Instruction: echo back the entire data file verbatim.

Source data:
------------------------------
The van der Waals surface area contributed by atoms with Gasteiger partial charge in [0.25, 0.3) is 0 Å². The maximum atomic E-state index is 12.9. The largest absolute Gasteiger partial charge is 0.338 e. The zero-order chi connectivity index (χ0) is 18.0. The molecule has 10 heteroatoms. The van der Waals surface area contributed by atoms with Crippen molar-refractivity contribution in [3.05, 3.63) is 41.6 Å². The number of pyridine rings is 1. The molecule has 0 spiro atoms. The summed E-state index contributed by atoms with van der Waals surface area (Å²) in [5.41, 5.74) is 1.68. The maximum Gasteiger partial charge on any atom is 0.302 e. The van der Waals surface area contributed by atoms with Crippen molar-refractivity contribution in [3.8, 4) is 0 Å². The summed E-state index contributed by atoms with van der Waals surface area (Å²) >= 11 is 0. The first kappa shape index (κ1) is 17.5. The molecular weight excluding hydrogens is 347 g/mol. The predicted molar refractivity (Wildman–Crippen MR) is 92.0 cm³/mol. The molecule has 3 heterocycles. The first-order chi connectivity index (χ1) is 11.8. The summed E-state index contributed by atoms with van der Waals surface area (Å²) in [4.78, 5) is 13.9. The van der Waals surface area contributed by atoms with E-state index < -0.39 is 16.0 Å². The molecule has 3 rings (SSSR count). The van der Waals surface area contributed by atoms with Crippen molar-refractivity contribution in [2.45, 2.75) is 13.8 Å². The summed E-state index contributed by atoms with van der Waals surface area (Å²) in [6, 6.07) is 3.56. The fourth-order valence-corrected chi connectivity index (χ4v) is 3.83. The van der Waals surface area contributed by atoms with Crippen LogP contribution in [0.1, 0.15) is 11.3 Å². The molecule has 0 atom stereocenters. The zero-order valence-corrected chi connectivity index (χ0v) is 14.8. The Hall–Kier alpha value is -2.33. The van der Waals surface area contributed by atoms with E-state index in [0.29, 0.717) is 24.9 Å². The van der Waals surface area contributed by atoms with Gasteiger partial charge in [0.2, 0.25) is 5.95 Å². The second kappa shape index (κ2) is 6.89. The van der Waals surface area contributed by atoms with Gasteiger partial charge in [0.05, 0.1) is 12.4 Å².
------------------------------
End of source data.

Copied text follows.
The van der Waals surface area contributed by atoms with Gasteiger partial charge in [0.25, 0.3) is 0 Å². The maximum atomic E-state index is 12.9. The largest absolute Gasteiger partial charge is 0.338 e. The zero-order chi connectivity index (χ0) is 18.0. The molecule has 10 heteroatoms. The van der Waals surface area contributed by atoms with Crippen molar-refractivity contribution in [3.05, 3.63) is 41.6 Å². The number of pyridine rings is 1. The molecule has 0 spiro atoms. The summed E-state index contributed by atoms with van der Waals surface area (Å²) in [5.41, 5.74) is 1.68. The maximum Gasteiger partial charge on any atom is 0.302 e. The van der Waals surface area contributed by atoms with Crippen molar-refractivity contribution in [3.8, 4) is 0 Å². The summed E-state index contributed by atoms with van der Waals surface area (Å²) >= 11 is 0. The first kappa shape index (κ1) is 17.5. The molecular weight excluding hydrogens is 347 g/mol. The predicted molar refractivity (Wildman–Crippen MR) is 92.0 cm³/mol. The molecule has 3 heterocycles. The first-order chi connectivity index (χ1) is 11.8. The summed E-state index contributed by atoms with van der Waals surface area (Å²) in [4.78, 5) is 13.9. The van der Waals surface area contributed by atoms with E-state index < -0.39 is 16.0 Å². The molecule has 3 rings (SSSR count). The van der Waals surface area contributed by atoms with Crippen molar-refractivity contribution in [2.45, 2.75) is 13.8 Å². The summed E-state index contributed by atoms with van der Waals surface area (Å²) in [6, 6.07) is 3.56. The fourth-order valence-corrected chi connectivity index (χ4v) is 3.83. The van der Waals surface area contributed by atoms with Crippen LogP contribution in [0.1, 0.15) is 11.3 Å². The molecule has 0 atom stereocenters. The zero-order valence-corrected chi connectivity index (χ0v) is 14.8. The Hall–Kier alpha value is -2.33. The van der Waals surface area contributed by atoms with E-state index in [0.29, 0.717) is 24.9 Å². The van der Waals surface area contributed by atoms with Gasteiger partial charge in [0.2, 0.25) is 5.95 Å². The second kappa shape index (κ2) is 6.89. The van der Waals surface area contributed by atoms with Gasteiger partial charge in [0.05, 0.1) is 12.4 Å².